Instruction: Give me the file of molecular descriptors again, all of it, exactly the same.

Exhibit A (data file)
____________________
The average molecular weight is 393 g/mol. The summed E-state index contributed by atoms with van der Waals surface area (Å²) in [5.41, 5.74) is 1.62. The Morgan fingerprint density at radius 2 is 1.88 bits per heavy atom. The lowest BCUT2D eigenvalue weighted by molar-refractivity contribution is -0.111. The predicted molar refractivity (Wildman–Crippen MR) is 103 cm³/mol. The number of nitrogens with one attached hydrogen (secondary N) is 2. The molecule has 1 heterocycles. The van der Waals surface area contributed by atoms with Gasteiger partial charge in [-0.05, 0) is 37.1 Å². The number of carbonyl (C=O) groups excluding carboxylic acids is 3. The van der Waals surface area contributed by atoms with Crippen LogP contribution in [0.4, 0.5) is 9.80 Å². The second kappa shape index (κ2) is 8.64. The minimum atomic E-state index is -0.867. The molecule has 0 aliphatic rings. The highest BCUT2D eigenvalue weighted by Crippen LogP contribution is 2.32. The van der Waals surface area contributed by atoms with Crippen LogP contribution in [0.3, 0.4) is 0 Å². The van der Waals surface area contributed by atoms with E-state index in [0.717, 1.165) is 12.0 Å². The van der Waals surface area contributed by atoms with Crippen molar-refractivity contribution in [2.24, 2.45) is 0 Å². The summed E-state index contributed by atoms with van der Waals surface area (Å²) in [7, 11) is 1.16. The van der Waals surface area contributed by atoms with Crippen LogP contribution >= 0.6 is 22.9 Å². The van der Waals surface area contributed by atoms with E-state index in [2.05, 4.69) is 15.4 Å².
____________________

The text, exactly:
The average molecular weight is 393 g/mol. The summed E-state index contributed by atoms with van der Waals surface area (Å²) in [5.41, 5.74) is 1.62. The Morgan fingerprint density at radius 2 is 1.88 bits per heavy atom. The lowest BCUT2D eigenvalue weighted by molar-refractivity contribution is -0.111. The predicted molar refractivity (Wildman–Crippen MR) is 103 cm³/mol. The number of nitrogens with one attached hydrogen (secondary N) is 2. The molecule has 1 heterocycles. The van der Waals surface area contributed by atoms with Gasteiger partial charge in [-0.05, 0) is 37.1 Å². The number of carbonyl (C=O) groups excluding carboxylic acids is 3. The van der Waals surface area contributed by atoms with Crippen LogP contribution in [0.4, 0.5) is 9.80 Å². The second kappa shape index (κ2) is 8.64. The minimum atomic E-state index is -0.867. The molecule has 0 aliphatic rings. The highest BCUT2D eigenvalue weighted by Crippen LogP contribution is 2.32. The van der Waals surface area contributed by atoms with Crippen LogP contribution in [0.3, 0.4) is 0 Å². The van der Waals surface area contributed by atoms with E-state index in [0.717, 1.165) is 12.0 Å². The van der Waals surface area contributed by atoms with Crippen molar-refractivity contribution in [2.24, 2.45) is 0 Å². The summed E-state index contributed by atoms with van der Waals surface area (Å²) in [7, 11) is 1.16. The van der Waals surface area contributed by atoms with Crippen LogP contribution >= 0.6 is 22.9 Å². The van der Waals surface area contributed by atoms with E-state index in [2.05, 4.69) is 15.4 Å².